CARD: Well, the fundamentals of our economy are really pretty good. And Alan Greenspan has articulated the fundamentals to Congress. We know we have very, very low interest rates. We have unemployment that is stabilizing. It's still too high, but it's about 5.9 percent. But we haven't seen a big bump in unemployment.

We know that we have to restore confidence in Wall Street and that's one reason that CEOs are now held to higher accountability and they should respond and the vast majority of CEOs are providing employment for people in our economy and that's good. But again, the fundamentals are good but there are a lot of people hurting and we want to make sure that there are opportunities for jobs and economic growth and the president will learn from what takes place at this economic forum. We may discover some new policies that we should be pursuing.

But, you know, Congress is only going to be meeting for a few weeks before they break for the election. So it's not likely that the new policy initiatives will be met with enthusiasm from Congress just before an election. The president has said that we should make the tax cuts permanent. We'll probably take a look at different ways to stimulate more activity in investing in our economy. But this is a listening and learning session for the president and also an opportunity for him to describe exactly what the benefits are of the policies that he has articulated already to the American people.

KING: Thank you very much.

(END VIDEOTAPE)

(on camera): And our thanks once more to the White House Chief of Staff Andy Card.

Now let's turn back to the threat of a baseball strike. CNN's Josie Karp is covering the player's union meeting in Chicago. Josie, how's it going? JOSIE KARP, CNN CORRESPONDENT: Well, we're waiting to find out John, for about the past three hours, the executive board of the Major League Baseball Players Association has been meeting here at the Hilton Hotel at Chicago's O'Hare Airport, and every indication that's come out the past couple days is that they are considering setting a strike date and that they will set a strike date either at the end of this month or the beginning of next month.

Players from all over the country started arriving here in Chicago this morning. They came from every part of the country. Today is a day when there are only five games on the major league baseball schedule and that's why they picked this date, August 12. But it actually has some other significance as well. Coincidentally, it was eight years ago today that the last baseball strike started. That's a strike that lasted 232 days, and ended up canceling the World Series. Although on the face of it, it looks like maybe things are going down the same path now, that the players and the owners went down then, there are players who do believe that history does not have to repeat itself.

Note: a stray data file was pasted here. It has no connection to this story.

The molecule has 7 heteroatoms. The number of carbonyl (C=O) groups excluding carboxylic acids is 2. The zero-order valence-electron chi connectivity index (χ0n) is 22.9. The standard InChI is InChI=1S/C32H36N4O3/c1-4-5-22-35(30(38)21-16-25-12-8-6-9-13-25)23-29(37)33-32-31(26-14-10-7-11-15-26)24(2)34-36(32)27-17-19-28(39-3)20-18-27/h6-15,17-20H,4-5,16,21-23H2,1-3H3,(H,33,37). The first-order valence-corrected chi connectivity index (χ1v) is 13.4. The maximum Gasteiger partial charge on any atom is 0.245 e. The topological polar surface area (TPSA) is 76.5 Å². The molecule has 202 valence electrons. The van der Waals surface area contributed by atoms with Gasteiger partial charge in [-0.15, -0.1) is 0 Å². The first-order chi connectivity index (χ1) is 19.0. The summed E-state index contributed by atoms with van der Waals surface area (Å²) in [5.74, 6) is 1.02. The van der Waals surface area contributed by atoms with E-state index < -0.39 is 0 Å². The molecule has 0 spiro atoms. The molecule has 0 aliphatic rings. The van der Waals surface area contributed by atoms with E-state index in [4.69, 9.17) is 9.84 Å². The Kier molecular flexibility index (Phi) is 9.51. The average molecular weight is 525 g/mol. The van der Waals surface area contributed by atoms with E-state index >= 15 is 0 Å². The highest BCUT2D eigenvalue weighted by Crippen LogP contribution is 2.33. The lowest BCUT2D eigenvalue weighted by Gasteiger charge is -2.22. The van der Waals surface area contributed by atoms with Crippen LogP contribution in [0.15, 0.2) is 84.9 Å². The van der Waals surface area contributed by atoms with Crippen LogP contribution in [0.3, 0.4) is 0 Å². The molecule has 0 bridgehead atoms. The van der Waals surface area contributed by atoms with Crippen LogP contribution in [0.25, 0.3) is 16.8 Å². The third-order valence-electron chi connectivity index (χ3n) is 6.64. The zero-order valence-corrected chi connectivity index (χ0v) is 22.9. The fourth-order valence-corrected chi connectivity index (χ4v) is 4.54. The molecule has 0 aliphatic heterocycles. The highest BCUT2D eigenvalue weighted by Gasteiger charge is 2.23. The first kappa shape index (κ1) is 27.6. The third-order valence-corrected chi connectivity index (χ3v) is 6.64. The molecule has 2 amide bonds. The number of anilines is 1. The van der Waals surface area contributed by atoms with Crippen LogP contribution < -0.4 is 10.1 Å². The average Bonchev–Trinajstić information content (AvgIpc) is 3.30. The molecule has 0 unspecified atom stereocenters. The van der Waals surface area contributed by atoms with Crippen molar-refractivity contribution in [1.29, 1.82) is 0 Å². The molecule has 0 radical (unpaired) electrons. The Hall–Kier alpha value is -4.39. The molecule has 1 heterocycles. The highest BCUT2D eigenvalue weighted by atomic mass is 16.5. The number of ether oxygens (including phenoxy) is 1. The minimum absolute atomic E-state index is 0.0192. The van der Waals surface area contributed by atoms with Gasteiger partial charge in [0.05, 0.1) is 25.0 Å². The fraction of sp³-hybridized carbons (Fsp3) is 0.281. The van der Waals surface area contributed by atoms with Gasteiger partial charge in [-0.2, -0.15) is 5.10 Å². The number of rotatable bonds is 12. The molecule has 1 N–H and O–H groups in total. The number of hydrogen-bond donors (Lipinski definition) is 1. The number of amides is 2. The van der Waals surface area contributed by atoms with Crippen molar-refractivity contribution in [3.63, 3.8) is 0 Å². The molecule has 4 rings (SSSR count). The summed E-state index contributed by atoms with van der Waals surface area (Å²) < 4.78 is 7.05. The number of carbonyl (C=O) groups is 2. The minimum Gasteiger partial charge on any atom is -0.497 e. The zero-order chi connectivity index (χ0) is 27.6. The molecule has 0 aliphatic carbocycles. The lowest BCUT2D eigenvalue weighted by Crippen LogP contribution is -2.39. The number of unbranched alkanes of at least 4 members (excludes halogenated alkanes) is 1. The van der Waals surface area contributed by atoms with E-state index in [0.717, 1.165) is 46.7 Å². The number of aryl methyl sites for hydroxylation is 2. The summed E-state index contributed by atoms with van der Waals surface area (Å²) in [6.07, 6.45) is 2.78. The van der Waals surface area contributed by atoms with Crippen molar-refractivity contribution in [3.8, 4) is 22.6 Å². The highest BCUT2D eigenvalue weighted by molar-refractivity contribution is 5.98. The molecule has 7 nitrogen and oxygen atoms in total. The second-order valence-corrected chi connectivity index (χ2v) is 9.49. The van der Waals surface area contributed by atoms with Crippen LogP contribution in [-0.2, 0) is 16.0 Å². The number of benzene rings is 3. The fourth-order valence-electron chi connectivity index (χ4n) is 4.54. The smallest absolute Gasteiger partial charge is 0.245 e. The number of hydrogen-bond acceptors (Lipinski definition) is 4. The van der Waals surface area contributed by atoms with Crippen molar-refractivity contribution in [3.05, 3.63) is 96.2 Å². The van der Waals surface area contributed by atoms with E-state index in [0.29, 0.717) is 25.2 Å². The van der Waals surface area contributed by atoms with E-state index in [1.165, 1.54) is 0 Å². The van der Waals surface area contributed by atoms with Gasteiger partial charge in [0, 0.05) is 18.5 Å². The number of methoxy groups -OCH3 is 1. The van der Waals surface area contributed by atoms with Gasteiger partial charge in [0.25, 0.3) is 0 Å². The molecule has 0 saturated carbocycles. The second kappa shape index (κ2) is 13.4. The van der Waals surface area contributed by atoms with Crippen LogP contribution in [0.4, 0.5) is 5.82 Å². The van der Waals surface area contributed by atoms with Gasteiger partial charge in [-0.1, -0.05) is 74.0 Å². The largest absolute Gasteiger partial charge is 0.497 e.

(BEGIN VIDEOTAPE)

JOE GIRARDI, CHICAGO CUBS: I don't think it is waving a black flag. I think it is just trying to push the envelope and try to get a deal done because the players want a deal done just as bad as the fans and the owners. You know, in a lot of union negotiations there's a lot of strike deadlines set. We are not the only people that set strike dead lines. And obviously the people don't want to hear about it you know, but it might be what it takes to get the deal done.

(END VIDEOTAPE)

KARP: Negotiations between the two sides have intensified over the last month. They even met this weekend. Yesterday the owners offered a proposal on the luxury tax and the core economic issues, the luxury tax and revenue sharing that are really standing in the way right now of any agreement getting done and they are the two reasons that revenue sharing and luxury tax John that we're standing here right now talking about the fact that they're probably going to set a strike date sometime within in the next couple hours. Back to you.

KING: All right, Josie Karp at the players union meeting in Chicago. If there are significant developments with this hour, well go right back. Thank you very much.

"On The Record" next, a partisan debate about the president's economic forum and what, if anything, it can accomplish. Also ahead, a Republican point man in the political battle over the economy. Senator Bill Frist goes for a ride in our subway series.

And from the economy to the environment. Our Brooks Jackson looks at the criticism of the president's record and whether it washes with reality.

And still later, it's back to the future for Congressman J.C. Watts. We will ask the former college football player about his return to the gridiron today.

(COMMERCIAL BREAK)

KING: For more now on the economy and the president's forum tomorrow in Waco, Texas, I'm joined here in Washington by Stephen Moore. He's president of the Club for Growth; and Alice Rivlin, she was budget director under former President Clinton and a former advice chairwoman of the Federal Reserve.